In Canada right now there is a great deal of scrutiny being cast on our country's various human rights tribunals.
The tribunals were established to help ensure that complainants who felt they were being discriminated against due to their race or sex could settle their disputes. Unfortunately it seems that over time these tribunals have extended their reach and now try to arbitrate many matters that you might have thought would have been beyond their purvey.
In the case of Ezra Levant, former publisher of the Western Standard, they are trying to quash his freedom of speech. He is being investigated by the Alberta Human Rights Commission for his magazines publication of the Danish cartoons of Muhammad that led to riots in many Muslim countries. He's explicitly detailed his dealings with the courts and regardless of your political bent, it makes for fascinating and frightening reading. I'd start with this post of his and then work your way up from it (January 11th, 2008) in his archives.
So after that long tangent it brings me to Ezra's post from yesterday detailing the B.C. Human Rights Tribunal ruling that awarded a McDonald's employee almost $50,000 for apparently violating her "human right" to not wash her hands while she worked there. Here's a brief clip from Ezra's blog,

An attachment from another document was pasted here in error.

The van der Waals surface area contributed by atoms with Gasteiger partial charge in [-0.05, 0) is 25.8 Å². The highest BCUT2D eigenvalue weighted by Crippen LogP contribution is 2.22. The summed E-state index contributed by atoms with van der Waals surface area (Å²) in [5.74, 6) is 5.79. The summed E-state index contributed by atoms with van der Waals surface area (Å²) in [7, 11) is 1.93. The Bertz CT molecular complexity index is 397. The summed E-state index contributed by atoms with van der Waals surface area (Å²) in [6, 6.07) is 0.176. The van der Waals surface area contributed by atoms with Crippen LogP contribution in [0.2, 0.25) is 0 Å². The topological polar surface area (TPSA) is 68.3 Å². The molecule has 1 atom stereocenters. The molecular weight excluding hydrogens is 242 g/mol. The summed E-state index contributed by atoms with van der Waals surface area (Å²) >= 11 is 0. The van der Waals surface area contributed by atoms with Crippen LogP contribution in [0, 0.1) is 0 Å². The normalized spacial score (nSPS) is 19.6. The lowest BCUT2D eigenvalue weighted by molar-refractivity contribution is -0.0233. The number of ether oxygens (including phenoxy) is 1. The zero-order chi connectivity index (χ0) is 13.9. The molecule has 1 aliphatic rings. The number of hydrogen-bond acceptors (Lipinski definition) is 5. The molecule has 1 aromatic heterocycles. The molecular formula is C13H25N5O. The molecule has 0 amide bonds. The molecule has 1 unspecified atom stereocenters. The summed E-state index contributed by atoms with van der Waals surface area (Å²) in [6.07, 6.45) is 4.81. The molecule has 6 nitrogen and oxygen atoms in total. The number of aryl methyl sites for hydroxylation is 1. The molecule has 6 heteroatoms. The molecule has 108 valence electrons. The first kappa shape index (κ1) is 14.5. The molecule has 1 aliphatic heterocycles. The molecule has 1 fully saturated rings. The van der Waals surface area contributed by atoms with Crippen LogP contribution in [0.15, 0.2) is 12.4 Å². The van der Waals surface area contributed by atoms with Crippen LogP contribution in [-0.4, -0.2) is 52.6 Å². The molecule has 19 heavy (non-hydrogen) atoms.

"Datt wouldn't wash her hands. She just wouldn't -- she said she couldn't. So her employment was terminated. The B.C. Human Rights Tribunal ordered that McDonald's pay her not only $23,000 for "lost income", but an additional $25,000 for her "dignity and self-respect". You see, in B.C. a food preparation worker's self-respect trumps a company's commitment to cleanliness. They violated her "human rights".While I'm not trying to diminish the medical condition of the complainant, I would think that certainly a restaurant has the right to fire someone who is unable to wash their hands especially given that it's actually the law as Ezra points out,
The $50,000+ penalty -- plus several years of legal fees and medical and rehab experts -- isn't the worst of it. Inventing a "human right" for a worker to go to the bathroom and then to handle meat without washing her hands in between, as an excuse for that $50,000 shakedown isn't the worst of it either.
The worst of it is that the BCHRT has ordered that McDonald's, in paragraph 298 of the decision, to "cease the discriminatory conduct or any similar conduct and refrain from committing the same or similar contravention."
"In B.C., McDonald's hygiene policy isn't just a matter of corporate pride. It's a matter of the law -- both the Health Act and the Food Premises Regulations. And then there's B.C.'s Food Protection Guidelines issued by the B.C. Centre for Disease Control."We live in a strange, strange world.
Bottom line on the matter?
Maybe it'd be best to avoid the McDonald's located on South West Marine Drive in Vancouver.
For a brief overview of this whole issue (human rights tribunals, not the McDonald's case), here's national treasure Rick Mercer's rant on the matter: